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I Am.

In English my name means born at night. In the language that it originates, an African one, my name is pronounced in three syllables: Lah-eee-lah. My parents got my name from an African name book but apparently saw no relevance in looking at the correct pronunciations. By the time they’d realized their mistake, it was too late. My name was the two syllabled Layla.
It was sung by Eric Clapton-Laaaylahhh-Ironically, my mom had no idea what Mr. Clapton was saying. Therefore, despite initial assumptions, I was not named after Eric Clapton’s rock and roll love ballad. It is common that whenever a middle-aged person hears or see’s my name for the first time, they sing it. Surprisingly, this phenomenon never really gets old to me, or at least it hasn’t yet.
My mother went through a plethora of names before deciding upon my actual one. At first I was going to be Jannah, like Hannah with a ‘J’. I’m not sure why that name was ruled out, but I’m sure it had to have something to do with the fact that it sounds stupid and hill-billy-ish. I was also going to be called Jade, a name that I sometimes like more than my own. My mother, however, did not want me to be ‘love-jaded’, so that would not do.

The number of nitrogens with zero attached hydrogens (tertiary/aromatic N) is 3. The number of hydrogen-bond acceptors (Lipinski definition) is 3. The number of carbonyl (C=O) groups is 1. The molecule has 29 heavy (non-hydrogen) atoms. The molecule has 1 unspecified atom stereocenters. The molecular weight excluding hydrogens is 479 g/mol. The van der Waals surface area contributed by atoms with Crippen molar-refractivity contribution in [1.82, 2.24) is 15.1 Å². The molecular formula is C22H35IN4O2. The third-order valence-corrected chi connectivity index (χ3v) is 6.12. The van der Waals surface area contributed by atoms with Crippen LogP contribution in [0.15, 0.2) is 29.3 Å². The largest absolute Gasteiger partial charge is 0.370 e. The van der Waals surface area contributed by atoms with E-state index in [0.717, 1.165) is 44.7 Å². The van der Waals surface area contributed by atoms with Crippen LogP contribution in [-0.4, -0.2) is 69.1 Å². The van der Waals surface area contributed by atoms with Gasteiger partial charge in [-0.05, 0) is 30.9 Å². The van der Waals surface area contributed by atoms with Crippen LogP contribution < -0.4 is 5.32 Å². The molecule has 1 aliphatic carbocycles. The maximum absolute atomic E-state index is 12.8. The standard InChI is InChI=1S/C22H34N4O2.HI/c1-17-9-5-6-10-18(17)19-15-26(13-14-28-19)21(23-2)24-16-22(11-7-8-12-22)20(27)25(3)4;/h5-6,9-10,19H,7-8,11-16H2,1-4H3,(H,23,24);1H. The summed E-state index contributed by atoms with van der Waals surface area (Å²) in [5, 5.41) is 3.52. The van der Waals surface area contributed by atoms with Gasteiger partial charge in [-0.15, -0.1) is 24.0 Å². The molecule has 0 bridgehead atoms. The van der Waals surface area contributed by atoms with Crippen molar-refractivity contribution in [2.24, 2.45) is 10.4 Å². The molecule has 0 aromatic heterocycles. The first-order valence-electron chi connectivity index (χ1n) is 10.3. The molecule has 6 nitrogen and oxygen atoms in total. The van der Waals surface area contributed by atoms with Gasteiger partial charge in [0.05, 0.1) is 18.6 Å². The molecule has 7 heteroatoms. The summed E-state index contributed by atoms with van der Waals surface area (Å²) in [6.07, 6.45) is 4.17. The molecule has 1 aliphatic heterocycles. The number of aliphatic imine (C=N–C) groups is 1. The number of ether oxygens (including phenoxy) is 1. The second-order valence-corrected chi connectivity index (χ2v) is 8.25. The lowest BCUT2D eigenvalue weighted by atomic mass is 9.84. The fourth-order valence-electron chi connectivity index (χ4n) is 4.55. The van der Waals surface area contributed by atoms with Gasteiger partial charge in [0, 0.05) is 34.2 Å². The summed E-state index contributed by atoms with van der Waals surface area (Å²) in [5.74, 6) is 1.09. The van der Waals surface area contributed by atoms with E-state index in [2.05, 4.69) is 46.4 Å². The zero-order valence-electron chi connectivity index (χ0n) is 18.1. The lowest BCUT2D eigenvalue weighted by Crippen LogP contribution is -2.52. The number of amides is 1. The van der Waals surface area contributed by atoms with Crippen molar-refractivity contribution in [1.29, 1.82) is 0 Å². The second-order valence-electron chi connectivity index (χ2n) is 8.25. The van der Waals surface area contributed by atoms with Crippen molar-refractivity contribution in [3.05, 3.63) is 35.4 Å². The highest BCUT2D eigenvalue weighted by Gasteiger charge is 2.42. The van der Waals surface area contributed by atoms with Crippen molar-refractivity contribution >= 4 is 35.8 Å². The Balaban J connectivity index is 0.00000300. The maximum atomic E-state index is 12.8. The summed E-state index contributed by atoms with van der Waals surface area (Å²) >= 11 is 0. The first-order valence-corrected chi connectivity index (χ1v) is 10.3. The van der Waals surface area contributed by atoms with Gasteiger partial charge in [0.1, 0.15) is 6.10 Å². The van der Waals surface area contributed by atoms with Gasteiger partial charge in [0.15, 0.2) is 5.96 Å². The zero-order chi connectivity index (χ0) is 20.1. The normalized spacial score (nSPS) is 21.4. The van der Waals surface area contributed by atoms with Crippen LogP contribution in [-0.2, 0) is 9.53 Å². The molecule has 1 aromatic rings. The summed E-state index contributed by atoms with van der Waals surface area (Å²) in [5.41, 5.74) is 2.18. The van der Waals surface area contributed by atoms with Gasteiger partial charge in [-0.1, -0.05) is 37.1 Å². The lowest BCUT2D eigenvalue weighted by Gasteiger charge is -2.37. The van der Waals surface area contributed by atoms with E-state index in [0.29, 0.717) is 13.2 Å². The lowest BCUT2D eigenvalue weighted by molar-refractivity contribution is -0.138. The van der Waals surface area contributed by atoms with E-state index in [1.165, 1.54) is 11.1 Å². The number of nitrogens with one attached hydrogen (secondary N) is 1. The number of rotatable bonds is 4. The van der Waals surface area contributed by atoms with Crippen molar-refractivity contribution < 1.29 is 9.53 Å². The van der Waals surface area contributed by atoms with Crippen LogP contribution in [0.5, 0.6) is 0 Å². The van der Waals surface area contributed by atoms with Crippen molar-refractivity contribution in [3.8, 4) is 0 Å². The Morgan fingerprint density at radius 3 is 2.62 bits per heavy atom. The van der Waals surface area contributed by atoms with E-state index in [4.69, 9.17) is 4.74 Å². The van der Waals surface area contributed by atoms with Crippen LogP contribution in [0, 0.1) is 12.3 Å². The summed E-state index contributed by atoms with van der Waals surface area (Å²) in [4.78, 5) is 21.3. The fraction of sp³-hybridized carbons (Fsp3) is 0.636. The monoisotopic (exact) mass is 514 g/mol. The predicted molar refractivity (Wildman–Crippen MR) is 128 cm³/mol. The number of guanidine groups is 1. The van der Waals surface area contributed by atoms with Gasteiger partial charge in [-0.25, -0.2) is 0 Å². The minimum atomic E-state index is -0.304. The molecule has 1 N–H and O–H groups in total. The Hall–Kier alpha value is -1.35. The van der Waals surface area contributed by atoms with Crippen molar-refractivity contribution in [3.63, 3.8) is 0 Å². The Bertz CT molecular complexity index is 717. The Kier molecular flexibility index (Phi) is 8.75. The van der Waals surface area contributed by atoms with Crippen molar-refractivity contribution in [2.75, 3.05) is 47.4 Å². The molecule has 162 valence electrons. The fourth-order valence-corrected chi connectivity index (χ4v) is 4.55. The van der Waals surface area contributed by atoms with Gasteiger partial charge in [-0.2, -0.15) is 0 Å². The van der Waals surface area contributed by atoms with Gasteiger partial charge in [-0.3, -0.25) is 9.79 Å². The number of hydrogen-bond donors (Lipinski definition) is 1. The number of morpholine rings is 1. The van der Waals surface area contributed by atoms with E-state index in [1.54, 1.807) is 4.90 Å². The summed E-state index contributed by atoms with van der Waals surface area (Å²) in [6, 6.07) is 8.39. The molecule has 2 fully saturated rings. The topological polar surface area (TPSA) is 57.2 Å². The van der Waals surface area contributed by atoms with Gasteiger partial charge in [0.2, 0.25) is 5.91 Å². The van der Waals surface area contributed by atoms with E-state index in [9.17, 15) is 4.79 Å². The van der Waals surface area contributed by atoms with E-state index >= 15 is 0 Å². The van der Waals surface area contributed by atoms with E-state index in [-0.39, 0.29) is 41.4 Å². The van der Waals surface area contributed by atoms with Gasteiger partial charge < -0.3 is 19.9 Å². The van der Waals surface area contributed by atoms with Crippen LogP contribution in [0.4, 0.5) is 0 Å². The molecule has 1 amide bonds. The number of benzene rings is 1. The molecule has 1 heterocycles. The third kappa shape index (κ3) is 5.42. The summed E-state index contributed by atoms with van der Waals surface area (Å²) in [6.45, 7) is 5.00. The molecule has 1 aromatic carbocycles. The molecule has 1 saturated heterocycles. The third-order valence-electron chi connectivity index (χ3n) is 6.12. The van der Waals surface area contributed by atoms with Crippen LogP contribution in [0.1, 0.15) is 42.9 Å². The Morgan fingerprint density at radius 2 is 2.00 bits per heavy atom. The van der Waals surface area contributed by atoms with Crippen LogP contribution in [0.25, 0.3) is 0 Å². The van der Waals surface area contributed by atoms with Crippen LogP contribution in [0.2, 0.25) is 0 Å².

The culture in which my name comes from is a strong, beautiful one, despite the mispronunciation. I like it, even when it is sung by older while males. I have inherited a relationship with two very different societies: a traditional African one and a middle aged, Caucasian-American one.
At school they call me Layla, Lola, Lila or Leela. How they get all of those pronunciations from L-a-y-l-a is beyond me. I don’t mind correcting them, though. Mispronunciation makes me feel like my name is uncommon. In Baltimore my name is Lay-ya-lah. I like this pronunciation too. The drawl almost makes my name three syllables.
I would like to preserve the amount of rarity associated with my name. I know of one other Layla in my school, and she just enrolled my senior year. I have never been enrolled with another Layla and have only known one personally. Let’s keep it that way.





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